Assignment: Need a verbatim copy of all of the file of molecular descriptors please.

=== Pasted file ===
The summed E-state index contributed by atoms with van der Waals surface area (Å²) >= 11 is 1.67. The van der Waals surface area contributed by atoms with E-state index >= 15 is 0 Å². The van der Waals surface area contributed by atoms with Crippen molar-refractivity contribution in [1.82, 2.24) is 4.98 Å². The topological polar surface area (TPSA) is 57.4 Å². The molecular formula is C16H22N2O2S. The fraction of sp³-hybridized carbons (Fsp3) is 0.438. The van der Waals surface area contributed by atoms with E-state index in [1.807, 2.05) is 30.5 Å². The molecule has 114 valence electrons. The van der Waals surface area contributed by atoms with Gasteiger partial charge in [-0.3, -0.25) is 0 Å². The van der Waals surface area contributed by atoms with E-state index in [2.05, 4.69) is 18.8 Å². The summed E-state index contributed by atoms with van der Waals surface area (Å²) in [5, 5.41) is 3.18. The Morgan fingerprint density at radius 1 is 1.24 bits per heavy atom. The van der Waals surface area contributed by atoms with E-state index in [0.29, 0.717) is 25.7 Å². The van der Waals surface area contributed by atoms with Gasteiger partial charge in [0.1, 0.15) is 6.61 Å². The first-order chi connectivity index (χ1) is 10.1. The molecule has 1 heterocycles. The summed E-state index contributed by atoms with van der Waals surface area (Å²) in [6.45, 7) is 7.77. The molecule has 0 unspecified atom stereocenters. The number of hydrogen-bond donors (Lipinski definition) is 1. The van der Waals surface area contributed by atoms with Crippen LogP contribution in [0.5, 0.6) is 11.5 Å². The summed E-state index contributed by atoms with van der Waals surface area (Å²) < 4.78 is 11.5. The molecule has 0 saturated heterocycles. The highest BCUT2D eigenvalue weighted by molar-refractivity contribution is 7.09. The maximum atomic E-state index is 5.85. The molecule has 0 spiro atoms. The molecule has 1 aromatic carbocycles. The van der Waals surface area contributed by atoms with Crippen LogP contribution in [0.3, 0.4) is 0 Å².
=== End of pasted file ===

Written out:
The summed E-state index contributed by atoms with van der Waals surface area (Å²) >= 11 is 1.67. The van der Waals surface area contributed by atoms with E-state index >= 15 is 0 Å². The van der Waals surface area contributed by atoms with Crippen molar-refractivity contribution in [1.82, 2.24) is 4.98 Å². The topological polar surface area (TPSA) is 57.4 Å². The molecular formula is C16H22N2O2S. The fraction of sp³-hybridized carbons (Fsp3) is 0.438. The van der Waals surface area contributed by atoms with E-state index in [1.807, 2.05) is 30.5 Å². The molecule has 114 valence electrons. The van der Waals surface area contributed by atoms with Gasteiger partial charge in [-0.3, -0.25) is 0 Å². The van der Waals surface area contributed by atoms with E-state index in [2.05, 4.69) is 18.8 Å². The summed E-state index contributed by atoms with van der Waals surface area (Å²) in [5, 5.41) is 3.18. The Morgan fingerprint density at radius 1 is 1.24 bits per heavy atom. The van der Waals surface area contributed by atoms with E-state index in [0.29, 0.717) is 25.7 Å². The van der Waals surface area contributed by atoms with Gasteiger partial charge in [0.1, 0.15) is 6.61 Å². The first-order chi connectivity index (χ1) is 10.1. The molecule has 1 heterocycles. The summed E-state index contributed by atoms with van der Waals surface area (Å²) in [6.45, 7) is 7.77. The molecule has 0 unspecified atom stereocenters. The number of hydrogen-bond donors (Lipinski definition) is 1. The van der Waals surface area contributed by atoms with Crippen LogP contribution in [0.5, 0.6) is 11.5 Å². The summed E-state index contributed by atoms with van der Waals surface area (Å²) < 4.78 is 11.5. The molecule has 0 saturated heterocycles. The highest BCUT2D eigenvalue weighted by molar-refractivity contribution is 7.09. The maximum atomic E-state index is 5.85. The molecule has 0 spiro atoms. The molecule has 1 aromatic carbocycles. The van der Waals surface area contributed by atoms with Crippen LogP contribution in [0.3, 0.4) is 0 Å².